Final Fantasy XII is here after the long awaited release ever since X came out. From the origins of the world’s most popular role-playing series, this game features an inspired look, boldly redesigned strategic combat, and an extended, long story that delivers players right into the heart of the experience. While Square Enix did ship numerous games bearing the Final Fantasy brand after 2001’s Final Fantasy X, it took all these years before another lengthy, and beautifully produced traditional role-playing game would arrive. Final Fantasy XII arrives at the end of the PlayStation 2’s life cycle, surprisingly but there is no end in sight. This latest installment in the series introduces a new strategic combat system that makes gameplay cohesive and more hands-off than before. Final Fantasy XII, as always, is packaged with outstanding art direction, a believable cast of characters, a lengthy quest, and challenges that live up to the Final Fantasy name.
Unlike most previous Final Fantasy games, this latest iteration takes place on Square Enix’s spin on fantasy world ans sci-fi adventure. Final Fantasy XII’s world of Ivalice appeared first in 1998’s great Final Fantasy Tactics and later again in Final Fantasy Tactics Advance. Men and women walk the streets of Ivalice’s impressive cities together with lizardlike creatures and other strange beings, and political unrest and war threaten their livelihoods as resistance mounts to overthrow an empire that has taken much land since it is existence. Ivalice is more fantasy than science fiction in a way but the air battles featured in the game’s opening cutscene, and the high-tech airships give Final Fantasy the first sci-fi game in a way. A group of characters set out to free the country of Dalmasca from the clutches of the Archadian Empire, which took it over by force. During the journey, you will learn much more about the history of Ivalice, and as always the trademark of the emotions and depth of every character.
Vaan is the male lead with a good-natured personality and strong instincts. His childhood friend, Penelo, somehow gets swept up into everything along with him, and soon enough Vaan runs into sky pirate named Balthier and his companion, a rabbit-eared woman named Fran. A strong-willed princess and a disgraced captain of Dalmasca’s defeated military summarize the entire cast persona, though they are joined by other companions at various times throughout the game. Much like the cast, the story itself is similar to previous Final Fantasy games in a lot of ways, resulting in dramatic and emotionally charged moments and sequences. The plot unfolds through beautifully produced and expressive cinematic cutscenes and plenty of well-written dialogue. Amazing exploration, solid combat, and a great storyline are all trademark of the Final Fantasy franchise, and are present in Final Fantasy XII.
Combat occurs seamlessly in the areas you will explore, rather than in random battles that force you out of exploration mode and into combat mode. As a result, you will almost always see your enemies on the battlefield before you engage them, and there is no longer a discrete difference between the exploration mode and the combat mode as they are now the same. The benefit of this is that the frustrations of constantly running into random enemy encounters, a feeling that’s common to Japanese role-playing games, is simply not there in Final Fantasy XII. Combat is still frequent and unavoidable, but not having to constantly switch between fighting and exploration helps make the game’s flow more smooth.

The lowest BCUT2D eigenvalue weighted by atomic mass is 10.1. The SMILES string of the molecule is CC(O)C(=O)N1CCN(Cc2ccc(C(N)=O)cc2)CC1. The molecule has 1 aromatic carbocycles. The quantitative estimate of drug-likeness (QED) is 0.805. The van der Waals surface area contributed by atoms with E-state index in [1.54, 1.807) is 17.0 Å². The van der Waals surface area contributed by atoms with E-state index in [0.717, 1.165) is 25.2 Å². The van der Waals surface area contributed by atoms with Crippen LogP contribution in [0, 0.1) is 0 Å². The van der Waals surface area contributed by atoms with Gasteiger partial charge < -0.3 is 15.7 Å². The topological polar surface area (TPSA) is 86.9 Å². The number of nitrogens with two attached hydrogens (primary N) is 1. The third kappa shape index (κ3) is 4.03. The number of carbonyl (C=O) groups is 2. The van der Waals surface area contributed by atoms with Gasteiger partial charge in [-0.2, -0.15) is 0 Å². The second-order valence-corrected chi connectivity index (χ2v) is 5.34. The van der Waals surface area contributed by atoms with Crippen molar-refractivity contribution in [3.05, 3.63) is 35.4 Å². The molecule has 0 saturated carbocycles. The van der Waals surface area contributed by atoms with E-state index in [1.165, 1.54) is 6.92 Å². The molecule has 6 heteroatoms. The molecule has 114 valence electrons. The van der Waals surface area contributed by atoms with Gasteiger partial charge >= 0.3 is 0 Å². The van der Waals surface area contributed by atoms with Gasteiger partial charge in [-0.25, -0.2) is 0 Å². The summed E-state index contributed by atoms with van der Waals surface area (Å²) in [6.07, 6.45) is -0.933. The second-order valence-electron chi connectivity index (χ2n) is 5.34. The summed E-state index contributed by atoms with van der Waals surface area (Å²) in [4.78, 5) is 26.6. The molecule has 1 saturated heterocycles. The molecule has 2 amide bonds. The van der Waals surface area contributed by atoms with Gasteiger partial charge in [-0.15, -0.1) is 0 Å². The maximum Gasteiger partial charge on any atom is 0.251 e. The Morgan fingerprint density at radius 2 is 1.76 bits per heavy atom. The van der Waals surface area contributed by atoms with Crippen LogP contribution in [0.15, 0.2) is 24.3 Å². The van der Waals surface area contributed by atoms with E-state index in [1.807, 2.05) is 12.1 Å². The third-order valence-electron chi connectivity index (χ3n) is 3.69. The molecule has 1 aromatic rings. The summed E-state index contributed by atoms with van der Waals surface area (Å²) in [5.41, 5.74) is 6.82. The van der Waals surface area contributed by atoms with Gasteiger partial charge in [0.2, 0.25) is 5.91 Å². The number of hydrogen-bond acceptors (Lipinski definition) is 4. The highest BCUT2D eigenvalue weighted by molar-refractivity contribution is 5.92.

One noticeable addition to Final Fantasy XII is the gambit system. The key to the combat itself is this system that is sort of a variety of presets for your characters. The system itself can be complicated, but execute simple functions. You can give each character in your party his or her own set of conditional, prioritized orders. A simple example is a gambit that causes one of your characters to automatically attack the nearest enemy. Instead, you might prioritize casting a healing spell on allies at less than 25 percent of their health ahead of that or if any enemies are down to critical health you can make sure the highest priority is finishing them off. This is incredibly useful and allows characters to feel more real while being more useful as well.
Although the combat execution is vastly different, the nature of the underlying combat is the same which means you will constantly be trading hits with foes. Many foes will use status-changing effects in different combinations, like poison or sleep spells, and Final Fantasy players will need to contend with these in familiar ways similar to the past games. It is a little disappointing that with a gambit system, and the immersion aspects that Square decided not to fully extend the priorities of the nature of combat itself. Hopefully Final Fantasy XIII will fare better.
Final Fantasy XII has certainly taken forever to be released but it shows why it did. Development has not failed to present a game of high quality, noticeable improvements and and great graphics that is a fitting title for the Final Fantasy series.